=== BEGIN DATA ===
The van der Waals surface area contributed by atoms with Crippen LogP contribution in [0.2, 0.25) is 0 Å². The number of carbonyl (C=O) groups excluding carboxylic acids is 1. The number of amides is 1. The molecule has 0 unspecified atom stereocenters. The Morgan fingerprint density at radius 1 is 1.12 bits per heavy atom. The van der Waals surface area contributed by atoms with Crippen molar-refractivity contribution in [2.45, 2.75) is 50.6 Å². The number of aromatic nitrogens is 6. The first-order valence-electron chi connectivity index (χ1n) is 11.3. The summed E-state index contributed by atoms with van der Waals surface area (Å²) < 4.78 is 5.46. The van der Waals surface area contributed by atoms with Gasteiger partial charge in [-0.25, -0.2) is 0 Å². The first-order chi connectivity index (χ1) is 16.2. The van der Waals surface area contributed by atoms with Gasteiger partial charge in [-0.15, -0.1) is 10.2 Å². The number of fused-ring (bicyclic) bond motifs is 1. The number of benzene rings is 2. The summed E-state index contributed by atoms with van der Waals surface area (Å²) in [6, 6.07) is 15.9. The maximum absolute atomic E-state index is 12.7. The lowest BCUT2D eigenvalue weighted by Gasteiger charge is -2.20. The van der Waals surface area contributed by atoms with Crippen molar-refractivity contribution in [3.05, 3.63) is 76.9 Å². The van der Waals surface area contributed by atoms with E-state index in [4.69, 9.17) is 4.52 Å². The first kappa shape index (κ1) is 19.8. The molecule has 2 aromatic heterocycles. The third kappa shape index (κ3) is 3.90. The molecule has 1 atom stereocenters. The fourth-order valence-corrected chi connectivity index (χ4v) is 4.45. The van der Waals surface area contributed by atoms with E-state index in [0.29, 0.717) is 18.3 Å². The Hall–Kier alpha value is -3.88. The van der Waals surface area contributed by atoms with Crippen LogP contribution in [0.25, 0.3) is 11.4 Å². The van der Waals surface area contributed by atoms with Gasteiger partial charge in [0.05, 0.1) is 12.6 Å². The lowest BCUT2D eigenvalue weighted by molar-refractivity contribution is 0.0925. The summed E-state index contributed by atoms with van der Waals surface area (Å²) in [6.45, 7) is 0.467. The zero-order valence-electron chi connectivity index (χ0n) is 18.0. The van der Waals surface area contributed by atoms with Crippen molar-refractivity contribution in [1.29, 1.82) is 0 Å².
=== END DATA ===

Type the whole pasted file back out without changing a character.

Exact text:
The van der Waals surface area contributed by atoms with Crippen LogP contribution in [0.2, 0.25) is 0 Å². The number of carbonyl (C=O) groups excluding carboxylic acids is 1. The number of amides is 1. The molecule has 0 unspecified atom stereocenters. The Morgan fingerprint density at radius 1 is 1.12 bits per heavy atom. The van der Waals surface area contributed by atoms with Crippen molar-refractivity contribution in [2.45, 2.75) is 50.6 Å². The number of aromatic nitrogens is 6. The first-order valence-electron chi connectivity index (χ1n) is 11.3. The summed E-state index contributed by atoms with van der Waals surface area (Å²) < 4.78 is 5.46. The van der Waals surface area contributed by atoms with Gasteiger partial charge in [-0.25, -0.2) is 0 Å². The first-order chi connectivity index (χ1) is 16.2. The van der Waals surface area contributed by atoms with Gasteiger partial charge in [-0.15, -0.1) is 10.2 Å². The number of fused-ring (bicyclic) bond motifs is 1. The number of benzene rings is 2. The summed E-state index contributed by atoms with van der Waals surface area (Å²) in [6, 6.07) is 15.9. The maximum absolute atomic E-state index is 12.7. The lowest BCUT2D eigenvalue weighted by Gasteiger charge is -2.20. The van der Waals surface area contributed by atoms with Crippen molar-refractivity contribution in [3.05, 3.63) is 76.9 Å². The van der Waals surface area contributed by atoms with E-state index in [4.69, 9.17) is 4.52 Å². The first kappa shape index (κ1) is 19.8. The molecule has 2 aromatic heterocycles. The third kappa shape index (κ3) is 3.90. The molecule has 1 atom stereocenters. The fourth-order valence-corrected chi connectivity index (χ4v) is 4.45. The van der Waals surface area contributed by atoms with E-state index in [0.29, 0.717) is 18.3 Å². The Hall–Kier alpha value is -3.88. The van der Waals surface area contributed by atoms with Crippen LogP contribution in [0.25, 0.3) is 11.4 Å². The van der Waals surface area contributed by atoms with Gasteiger partial charge in [0.05, 0.1) is 12.6 Å². The lowest BCUT2D eigenvalue weighted by molar-refractivity contribution is 0.0925. The summed E-state index contributed by atoms with van der Waals surface area (Å²) in [6.45, 7) is 0.467. The zero-order valence-electron chi connectivity index (χ0n) is 18.0. The van der Waals surface area contributed by atoms with Crippen molar-refractivity contribution in [1.29, 1.82) is 0 Å².